It's really really hot! Here's how to conserve water.
In hot dry weather, keep tilling the soil to a minimum, as this causes water evaporation. A bit of hoeing doesn't harm, as it is only scraping the top of the soil and paradoxically, these weather conditions make hoeing even more effective for weed control.
Mulches keep water in the soil, as well as improving the structure of the soil itself, which allows it to absorb more water. Mulch with compost, comfrey leaves or straw, depending on the style of garden you have. Wood chip or bark chippings look good underneath shrubs. For ericacious shrubs, you can mulch with pine needles.
The best time to water plants is either first thing in the morning, or last thing at night. As the air is cooler at these times, less water will be wasted via evaporation from the surface of the soil.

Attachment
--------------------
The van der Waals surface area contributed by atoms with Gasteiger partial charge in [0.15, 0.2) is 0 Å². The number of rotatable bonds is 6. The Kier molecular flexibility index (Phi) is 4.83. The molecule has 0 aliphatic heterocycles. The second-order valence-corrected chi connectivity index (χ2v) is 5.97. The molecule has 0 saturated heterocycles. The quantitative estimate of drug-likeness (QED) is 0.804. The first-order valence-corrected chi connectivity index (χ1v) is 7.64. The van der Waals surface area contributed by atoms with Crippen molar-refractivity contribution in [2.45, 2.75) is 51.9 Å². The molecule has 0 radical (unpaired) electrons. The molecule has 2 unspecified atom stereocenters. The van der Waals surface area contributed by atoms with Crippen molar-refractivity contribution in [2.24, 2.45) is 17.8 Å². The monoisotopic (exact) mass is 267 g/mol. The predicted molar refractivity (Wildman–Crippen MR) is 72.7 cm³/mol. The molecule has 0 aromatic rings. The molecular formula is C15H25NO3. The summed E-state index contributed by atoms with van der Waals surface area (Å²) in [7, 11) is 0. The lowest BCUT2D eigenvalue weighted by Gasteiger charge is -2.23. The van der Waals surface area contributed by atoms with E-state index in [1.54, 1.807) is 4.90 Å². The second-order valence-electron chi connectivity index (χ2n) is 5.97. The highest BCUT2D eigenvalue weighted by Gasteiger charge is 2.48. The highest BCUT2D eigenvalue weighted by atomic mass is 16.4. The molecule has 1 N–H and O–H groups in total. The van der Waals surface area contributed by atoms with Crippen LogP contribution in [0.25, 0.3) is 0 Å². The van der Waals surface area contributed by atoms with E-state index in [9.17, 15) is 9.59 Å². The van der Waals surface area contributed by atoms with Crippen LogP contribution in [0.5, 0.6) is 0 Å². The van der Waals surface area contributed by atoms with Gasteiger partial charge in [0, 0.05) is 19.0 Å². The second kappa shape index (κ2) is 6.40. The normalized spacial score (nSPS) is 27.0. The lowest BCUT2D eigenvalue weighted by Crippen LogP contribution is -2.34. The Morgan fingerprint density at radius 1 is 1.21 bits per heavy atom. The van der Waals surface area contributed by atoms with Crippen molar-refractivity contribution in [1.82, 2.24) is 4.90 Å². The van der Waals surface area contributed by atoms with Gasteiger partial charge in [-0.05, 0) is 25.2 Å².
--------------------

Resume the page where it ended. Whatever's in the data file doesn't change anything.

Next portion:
Give that pot more water!
Potted plants outside, particularly hanging baskets which dry in the wind, and small pots, which heat up quickly, need more water than plants in the border. Avoid metal pots for moisture loving plants, eg) box plants, as they heat up in the sun.
Keep grass longer
Your lawn can withstand less water if you mow it on a higher setting, as the roots are more protected from the heat of the sun.
Cut the bottom off a plastic bottle, take the lid off and and push the drinking end into your pot. Then you can water directly at the root level and avoid evaporation.
Right plant, right place?
You shouldn't have to regularly water ornamentals in the garden, even in summer, unless they are newly planted. Rethink your planting to reflect the observed conditions of the soil in both summer and winter, with plants naturally adapted to those conditions, and then you will be onto a winner!
A few plants for dry conditions
Sedum, Stipa tenuissima, Papava, Cistus, Geranium sanguinium 'Album', Genista, Echinops, Eryngium, Juniperus, Oenothera, Convolvulus cneorum, Osteospermum.